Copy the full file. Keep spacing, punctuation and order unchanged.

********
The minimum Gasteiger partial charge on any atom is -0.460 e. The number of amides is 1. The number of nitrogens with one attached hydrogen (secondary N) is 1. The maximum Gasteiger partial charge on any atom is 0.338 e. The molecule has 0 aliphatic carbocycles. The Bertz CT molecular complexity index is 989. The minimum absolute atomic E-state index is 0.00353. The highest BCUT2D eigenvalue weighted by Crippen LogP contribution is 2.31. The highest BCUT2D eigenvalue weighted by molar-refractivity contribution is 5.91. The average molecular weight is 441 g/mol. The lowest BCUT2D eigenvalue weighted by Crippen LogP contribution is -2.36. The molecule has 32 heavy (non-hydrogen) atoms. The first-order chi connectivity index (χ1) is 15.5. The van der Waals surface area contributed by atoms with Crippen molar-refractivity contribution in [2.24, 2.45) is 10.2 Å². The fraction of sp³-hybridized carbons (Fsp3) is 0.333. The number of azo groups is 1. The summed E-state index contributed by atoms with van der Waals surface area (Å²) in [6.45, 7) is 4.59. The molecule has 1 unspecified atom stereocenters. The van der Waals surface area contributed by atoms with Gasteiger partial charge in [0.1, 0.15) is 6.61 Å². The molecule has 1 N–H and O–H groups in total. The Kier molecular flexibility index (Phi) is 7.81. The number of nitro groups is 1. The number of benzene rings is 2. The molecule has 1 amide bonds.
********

The minimum Gasteiger partial charge on any atom is -0.460 e. The number of amides is 1. The number of nitrogens with one attached hydrogen (secondary N) is 1. The maximum Gasteiger partial charge on any atom is 0.338 e. The molecule has 0 aliphatic carbocycles. The Bertz CT molecular complexity index is 989. The minimum absolute atomic E-state index is 0.00353. The highest BCUT2D eigenvalue weighted by Crippen LogP contribution is 2.31. The highest BCUT2D eigenvalue weighted by molar-refractivity contribution is 5.91. The average molecular weight is 441 g/mol. The lowest BCUT2D eigenvalue weighted by Crippen LogP contribution is -2.36. The molecule has 32 heavy (non-hydrogen) atoms. The first-order chi connectivity index (χ1) is 15.5. The van der Waals surface area contributed by atoms with Crippen molar-refractivity contribution in [2.24, 2.45) is 10.2 Å². The fraction of sp³-hybridized carbons (Fsp3) is 0.333. The number of azo groups is 1. The summed E-state index contributed by atoms with van der Waals surface area (Å²) in [6.45, 7) is 4.59. The molecule has 1 unspecified atom stereocenters. The van der Waals surface area contributed by atoms with Gasteiger partial charge in [0.1, 0.15) is 6.61 Å². The molecule has 1 N–H and O–H groups in total. The Kier molecular flexibility index (Phi) is 7.81. The number of nitro groups is 1. The number of benzene rings is 2. The molecule has 1 amide bonds.